Sunday, October 03, 2004

Crazy like a Foxx

I'm the most shamelessly selective salad eater on earth. Give me a bowl of tossed salad, and I'll ruthlessly screen out the bits of radish and rinded cucumber in favor of cheese, carrots, bacon bits, and tomatoes. Let everybody else eat the lettuce, cukes, and radishes, I say.

Why do I bring this up? Watching this final Red Sox and Orioles series is a bit like negotiating a salad. The vast majority of these last four games has been sheer, unsavory roughage; we know the main course is on its way, and we're saving room. I only checked on yesterday's "classic" double-header sporadically, but there were a couple of tasty bits worth mulling as we await word on where the Sox will begin the postseason.

First, it was nice to see Ellis Burks swing the bat a couple of times and hit it hard both times. Burks was ending his first stint with the Sox just as I was getting settled into town, and I remember regretting his departure. Tell me those dreadful '93 and '94 teams wouldn't have benefited from the skills Burks brought to the White Sox in those years. Clearly, this final season hasn't been what Burks would have wanted it to be, but he's taken the high road through his disappointment, and that last flash of skill tips the palate toward sweet rather than bitter.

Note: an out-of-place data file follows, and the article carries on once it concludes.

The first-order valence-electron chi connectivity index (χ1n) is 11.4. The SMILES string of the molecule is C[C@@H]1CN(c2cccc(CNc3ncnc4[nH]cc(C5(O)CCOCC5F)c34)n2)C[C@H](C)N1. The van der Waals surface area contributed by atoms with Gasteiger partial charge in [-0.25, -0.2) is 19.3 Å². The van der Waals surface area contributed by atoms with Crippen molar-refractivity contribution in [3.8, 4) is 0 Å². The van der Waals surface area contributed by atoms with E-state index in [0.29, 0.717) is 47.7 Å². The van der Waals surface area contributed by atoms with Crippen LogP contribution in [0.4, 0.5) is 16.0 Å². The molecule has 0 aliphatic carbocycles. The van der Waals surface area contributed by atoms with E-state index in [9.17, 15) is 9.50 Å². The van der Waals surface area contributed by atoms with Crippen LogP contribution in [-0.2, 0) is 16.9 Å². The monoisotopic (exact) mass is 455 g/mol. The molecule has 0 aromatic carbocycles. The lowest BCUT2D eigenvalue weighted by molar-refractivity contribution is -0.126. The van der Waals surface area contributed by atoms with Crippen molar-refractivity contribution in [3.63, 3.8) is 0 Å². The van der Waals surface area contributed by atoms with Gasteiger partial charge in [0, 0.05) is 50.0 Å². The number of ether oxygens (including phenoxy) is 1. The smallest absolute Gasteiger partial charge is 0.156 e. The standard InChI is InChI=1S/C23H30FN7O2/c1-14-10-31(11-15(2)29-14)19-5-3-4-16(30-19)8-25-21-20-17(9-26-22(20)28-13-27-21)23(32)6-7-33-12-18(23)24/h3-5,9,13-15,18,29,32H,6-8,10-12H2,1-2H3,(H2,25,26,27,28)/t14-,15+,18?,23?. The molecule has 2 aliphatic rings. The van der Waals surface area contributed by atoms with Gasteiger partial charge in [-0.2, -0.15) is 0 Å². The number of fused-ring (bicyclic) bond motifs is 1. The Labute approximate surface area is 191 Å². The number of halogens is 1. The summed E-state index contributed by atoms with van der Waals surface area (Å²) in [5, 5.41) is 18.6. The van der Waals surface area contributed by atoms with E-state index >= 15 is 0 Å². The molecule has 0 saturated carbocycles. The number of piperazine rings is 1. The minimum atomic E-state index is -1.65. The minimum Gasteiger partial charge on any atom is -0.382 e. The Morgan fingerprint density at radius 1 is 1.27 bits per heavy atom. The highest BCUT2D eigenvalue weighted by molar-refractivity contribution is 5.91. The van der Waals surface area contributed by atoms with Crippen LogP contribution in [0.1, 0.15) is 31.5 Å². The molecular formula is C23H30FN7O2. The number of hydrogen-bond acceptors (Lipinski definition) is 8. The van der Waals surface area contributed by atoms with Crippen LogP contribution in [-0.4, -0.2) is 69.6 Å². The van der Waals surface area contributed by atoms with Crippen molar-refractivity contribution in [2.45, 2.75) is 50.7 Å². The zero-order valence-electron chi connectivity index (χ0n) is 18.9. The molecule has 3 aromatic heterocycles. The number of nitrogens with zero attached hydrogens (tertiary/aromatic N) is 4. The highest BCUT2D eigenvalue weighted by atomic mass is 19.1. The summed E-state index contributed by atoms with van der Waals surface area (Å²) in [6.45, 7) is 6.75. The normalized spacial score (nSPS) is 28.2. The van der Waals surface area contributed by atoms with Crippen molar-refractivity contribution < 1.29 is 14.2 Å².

Also, it was nice to see the patient approach the Sox brought to the plate during the six-run second inning of game one. It's all well and good to smack the three-run homer, but when October gets crisp and stingy the long ball can be harder to come by. The ability to keep a rally going by taking a pitch the other way is an important tool to have.

As for today, David Ortiz will go into this afternoon's game with 91 extra-base hits. The team record is 92, set in 1938 by Jimmie Foxx. Not exactly Ichiro chasing down Sisler, but what the heck. It's something to contemplate while waiting for scores from Minnesota.


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